I’d changed the wingcase material on a whim and it seemed to be working, so I wanted to test it myself, plus work on some wet fly techniques while we were drifting. If we found some sulphurs coming off all the better.It pretty much all worked out. Jeff scored a bunch on his Czech nymphs, the Skippy nymph worked, and I picked up the top fish on a dry late in the day after a pretty cool thunderstorm.
The wet fly thing was extremely productive, seriously I was blown away, though my techniques were rudimentary at best, but I learnt a bunch. My Welsh friend Davy Wotton, the master of wet fly techniques in this country, has indicated its worth many times. But I guess I wasn’t a believer.
I’ve used soft hackles myself for a bunch of years, and worked up my own series of favorites, the Tailwater Soft Hackles, which due to circumstance are primarily used in midge hatches wading . This winter I’ve been dabbling with some heavier versions for dead drifting on higher flows, hence the name Dead Drift Soft Hackles. I’ve also been working on some new colors to fish the spring caddis and summer sulphur hatches.
When Jeff abandons the Czech nymphs and starts coming through his fly boxes for wets, you know you are onto something. Its going to be a lot of fun bring on these flies, and techniques into a new way to fish, which doesn’t involve staring at a bobber.
Come along for the ride.
IT was four interesting days on the river late last week and through the weekend starting off with some torrential downpours on Wednesday night.
Thursday morning the dog wakes me at 3.45am, with an upset stomach, and I stumble outside into the rain, before I realised it was raining _ hard. The two subsequent trips outside over the next 45 minute make sure I’m well and truly awake at 4.30am so crank up the coffee and start tying a few more flies for the days ahead.
But in all honesty I was a little concerned as rain beat down, what would the river hold for us. Only one thing was certain the best water would be underneath the Bull Shoals Dam. And so it proved for two days with Pat and Rich Connell and then for half a day with Carter Brooksher.
It was Rich’s first time fly fishing for 30 years since he and Pat were together out in Wyoming, and he picked it up pretty well. There is always lots of reward on the White when you get your presentation right. Flies of choice were red midges, worms and sowbugs. Even better the rain cleared, for two perfect days on the White.
Carter wasn’t so lucky _ a friend of mine artist Bob White sent Carter and her group of 3 likeminded women in my direction several months ago. The group was reduced to 3 early on, then on Friday night reduced to one. Judy and Jan were stranded in Atlanta by the same storms which woke me up on Thursday morning. Carter spent 5 hours at Branson airport waiting for her friends, so it was understandable she was a little flat on day one.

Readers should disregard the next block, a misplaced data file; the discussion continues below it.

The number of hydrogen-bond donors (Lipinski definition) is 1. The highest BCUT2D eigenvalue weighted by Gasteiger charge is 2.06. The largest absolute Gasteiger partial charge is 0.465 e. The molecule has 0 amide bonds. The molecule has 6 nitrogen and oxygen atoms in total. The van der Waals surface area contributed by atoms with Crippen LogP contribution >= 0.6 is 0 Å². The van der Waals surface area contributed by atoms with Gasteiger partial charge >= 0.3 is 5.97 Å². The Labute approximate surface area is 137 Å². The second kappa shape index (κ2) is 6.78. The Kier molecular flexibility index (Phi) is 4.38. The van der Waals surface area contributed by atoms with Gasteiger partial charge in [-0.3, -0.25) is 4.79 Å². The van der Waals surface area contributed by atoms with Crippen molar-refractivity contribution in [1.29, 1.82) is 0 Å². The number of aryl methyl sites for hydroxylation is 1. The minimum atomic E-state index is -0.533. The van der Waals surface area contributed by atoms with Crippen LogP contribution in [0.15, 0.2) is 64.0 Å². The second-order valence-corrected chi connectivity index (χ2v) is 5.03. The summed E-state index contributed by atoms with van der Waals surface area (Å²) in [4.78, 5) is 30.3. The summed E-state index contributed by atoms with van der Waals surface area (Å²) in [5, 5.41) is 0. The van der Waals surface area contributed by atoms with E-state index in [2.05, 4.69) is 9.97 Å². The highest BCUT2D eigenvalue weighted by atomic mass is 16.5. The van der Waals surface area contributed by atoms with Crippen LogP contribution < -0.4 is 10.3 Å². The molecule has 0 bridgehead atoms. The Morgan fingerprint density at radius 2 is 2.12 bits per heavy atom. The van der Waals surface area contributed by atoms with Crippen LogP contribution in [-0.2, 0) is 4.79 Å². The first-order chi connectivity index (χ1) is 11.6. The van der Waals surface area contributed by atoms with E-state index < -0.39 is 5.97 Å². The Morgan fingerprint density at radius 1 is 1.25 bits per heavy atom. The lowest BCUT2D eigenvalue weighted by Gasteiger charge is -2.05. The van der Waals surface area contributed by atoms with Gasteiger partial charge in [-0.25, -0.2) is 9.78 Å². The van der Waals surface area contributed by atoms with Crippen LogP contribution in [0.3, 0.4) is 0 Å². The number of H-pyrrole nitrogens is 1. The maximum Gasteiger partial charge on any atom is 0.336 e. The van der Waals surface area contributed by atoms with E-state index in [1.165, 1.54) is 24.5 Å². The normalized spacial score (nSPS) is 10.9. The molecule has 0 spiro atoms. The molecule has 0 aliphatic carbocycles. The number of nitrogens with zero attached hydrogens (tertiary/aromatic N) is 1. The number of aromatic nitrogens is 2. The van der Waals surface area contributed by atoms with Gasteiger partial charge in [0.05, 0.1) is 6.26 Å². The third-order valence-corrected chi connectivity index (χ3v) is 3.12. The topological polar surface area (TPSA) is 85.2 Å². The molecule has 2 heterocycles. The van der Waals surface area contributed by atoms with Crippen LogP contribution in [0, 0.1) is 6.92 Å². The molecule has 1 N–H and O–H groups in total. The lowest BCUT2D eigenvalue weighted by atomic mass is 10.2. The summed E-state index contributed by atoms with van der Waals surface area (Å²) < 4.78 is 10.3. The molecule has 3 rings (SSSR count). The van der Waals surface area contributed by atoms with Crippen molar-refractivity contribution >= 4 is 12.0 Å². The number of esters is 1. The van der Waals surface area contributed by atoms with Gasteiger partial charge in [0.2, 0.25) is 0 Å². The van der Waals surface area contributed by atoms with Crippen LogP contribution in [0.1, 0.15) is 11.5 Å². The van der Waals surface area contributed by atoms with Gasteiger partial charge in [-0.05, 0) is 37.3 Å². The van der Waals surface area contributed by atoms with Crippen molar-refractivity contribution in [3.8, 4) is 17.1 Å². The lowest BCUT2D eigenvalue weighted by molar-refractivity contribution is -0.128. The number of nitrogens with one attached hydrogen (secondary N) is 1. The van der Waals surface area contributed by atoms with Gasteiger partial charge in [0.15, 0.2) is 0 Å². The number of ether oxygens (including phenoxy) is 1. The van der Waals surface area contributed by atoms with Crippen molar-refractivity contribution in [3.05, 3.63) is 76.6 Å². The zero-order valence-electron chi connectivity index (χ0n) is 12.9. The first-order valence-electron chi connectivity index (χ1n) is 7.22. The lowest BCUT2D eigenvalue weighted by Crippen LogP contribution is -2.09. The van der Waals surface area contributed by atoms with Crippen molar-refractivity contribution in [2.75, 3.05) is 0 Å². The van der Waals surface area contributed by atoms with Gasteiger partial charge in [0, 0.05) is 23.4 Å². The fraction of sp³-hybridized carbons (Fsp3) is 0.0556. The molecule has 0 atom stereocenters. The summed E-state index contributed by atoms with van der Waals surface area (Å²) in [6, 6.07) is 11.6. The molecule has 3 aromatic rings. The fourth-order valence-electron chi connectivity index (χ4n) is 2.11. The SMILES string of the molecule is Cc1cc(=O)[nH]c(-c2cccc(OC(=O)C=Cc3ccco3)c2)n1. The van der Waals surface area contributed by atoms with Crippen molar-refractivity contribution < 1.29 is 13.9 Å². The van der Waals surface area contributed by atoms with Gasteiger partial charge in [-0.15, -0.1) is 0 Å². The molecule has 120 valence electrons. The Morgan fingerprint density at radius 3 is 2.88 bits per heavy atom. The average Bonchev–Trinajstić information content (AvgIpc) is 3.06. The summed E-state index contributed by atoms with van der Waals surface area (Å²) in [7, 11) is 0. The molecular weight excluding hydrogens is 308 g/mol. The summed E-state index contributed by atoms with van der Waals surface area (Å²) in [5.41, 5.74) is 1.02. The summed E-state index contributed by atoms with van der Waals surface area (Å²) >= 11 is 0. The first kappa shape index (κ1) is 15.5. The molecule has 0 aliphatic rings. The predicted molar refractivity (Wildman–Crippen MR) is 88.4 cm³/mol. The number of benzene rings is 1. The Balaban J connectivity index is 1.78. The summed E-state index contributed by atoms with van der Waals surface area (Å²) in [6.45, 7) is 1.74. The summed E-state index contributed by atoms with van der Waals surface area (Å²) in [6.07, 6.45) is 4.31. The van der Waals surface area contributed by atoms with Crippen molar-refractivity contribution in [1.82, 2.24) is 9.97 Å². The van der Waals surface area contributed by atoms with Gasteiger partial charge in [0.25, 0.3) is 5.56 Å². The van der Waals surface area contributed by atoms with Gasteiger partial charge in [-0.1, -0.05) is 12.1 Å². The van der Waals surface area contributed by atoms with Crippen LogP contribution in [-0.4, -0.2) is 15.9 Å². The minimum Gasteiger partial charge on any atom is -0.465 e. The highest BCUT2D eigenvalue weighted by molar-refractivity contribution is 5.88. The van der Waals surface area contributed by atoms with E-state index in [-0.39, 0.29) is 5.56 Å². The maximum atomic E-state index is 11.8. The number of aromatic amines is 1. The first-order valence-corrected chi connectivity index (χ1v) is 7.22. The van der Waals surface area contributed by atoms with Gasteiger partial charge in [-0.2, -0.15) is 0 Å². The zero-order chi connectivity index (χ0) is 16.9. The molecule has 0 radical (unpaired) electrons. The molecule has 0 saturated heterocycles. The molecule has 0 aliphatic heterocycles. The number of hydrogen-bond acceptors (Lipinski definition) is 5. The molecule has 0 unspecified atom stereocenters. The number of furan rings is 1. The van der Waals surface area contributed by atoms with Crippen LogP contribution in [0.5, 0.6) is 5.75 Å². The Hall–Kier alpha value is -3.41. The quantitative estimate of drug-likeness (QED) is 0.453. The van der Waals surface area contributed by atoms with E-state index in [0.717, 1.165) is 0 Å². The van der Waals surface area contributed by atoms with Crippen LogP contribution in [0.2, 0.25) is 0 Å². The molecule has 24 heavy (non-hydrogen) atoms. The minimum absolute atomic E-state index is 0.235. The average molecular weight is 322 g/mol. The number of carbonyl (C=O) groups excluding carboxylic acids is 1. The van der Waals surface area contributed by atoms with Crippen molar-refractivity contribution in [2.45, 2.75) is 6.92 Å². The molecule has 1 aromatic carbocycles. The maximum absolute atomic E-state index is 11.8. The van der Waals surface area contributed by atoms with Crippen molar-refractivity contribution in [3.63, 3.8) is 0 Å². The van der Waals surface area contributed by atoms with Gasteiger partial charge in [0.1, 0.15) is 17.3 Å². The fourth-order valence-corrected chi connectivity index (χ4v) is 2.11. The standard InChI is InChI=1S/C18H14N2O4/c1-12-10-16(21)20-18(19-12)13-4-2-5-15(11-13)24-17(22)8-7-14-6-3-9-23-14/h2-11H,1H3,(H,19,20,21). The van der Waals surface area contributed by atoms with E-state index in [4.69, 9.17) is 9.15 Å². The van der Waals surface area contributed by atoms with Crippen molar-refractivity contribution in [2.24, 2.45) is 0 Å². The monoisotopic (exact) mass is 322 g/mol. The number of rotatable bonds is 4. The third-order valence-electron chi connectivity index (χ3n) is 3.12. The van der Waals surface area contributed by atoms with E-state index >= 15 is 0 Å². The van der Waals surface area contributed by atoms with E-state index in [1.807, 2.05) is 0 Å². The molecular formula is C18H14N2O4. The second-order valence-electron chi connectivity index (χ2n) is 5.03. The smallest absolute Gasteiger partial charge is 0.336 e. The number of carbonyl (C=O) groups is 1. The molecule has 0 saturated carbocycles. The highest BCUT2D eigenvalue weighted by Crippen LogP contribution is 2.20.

When she asked about starting later to recuperate I said no worries as for the past 2 days the bite had got stronger during the afternoon, but I didn’t see the switch coming. We popped fish pretty decently till 2pm and then the wheels fell off as it got slower and slower. And the glitches kept piling up, and loose lid had flooded part of our lunch with ice water, my phone broke, somewhere I lost the box of split shot of a particular size I needed. My phone went belly up and unpacking that night I upended a pile of fruit salad all over the floor. It had been one of those days, though Carter was foregiving I badly wanted a better result to show her really what the White had to offer. Plus I have a lot of admiration for Bob and didn’t want to let him down.
Up before 6, with the family out of town crank up some tunes, a couple of cups of coffee repack and out the door. I took a punt that the river had cleared and headed way downstream to Rim Shoals. The world tipped off its axis the previous day was back on track, and we smoked them, early on eggs and worms and as the water cleared shifted to wet flies a technique Carter is takign back to Colorado, then as we started to see some sulphurs, onto the Skippy Nymph.
By 2pm I could see that Carter’s arm was aching, she’s an itty-bitty thing, and the fight in those Rim Shoals fish was surprising even for a woman who has fished Argentina and New Zealand. For a break we ran downstream and watched the Bald Eagle chick for a while. And she left with a smile on her face, as did I.
It had me sweating for a while, but it was nice to be able to help Carter enjoy her visit despite her 3 dear friends not being able to make it…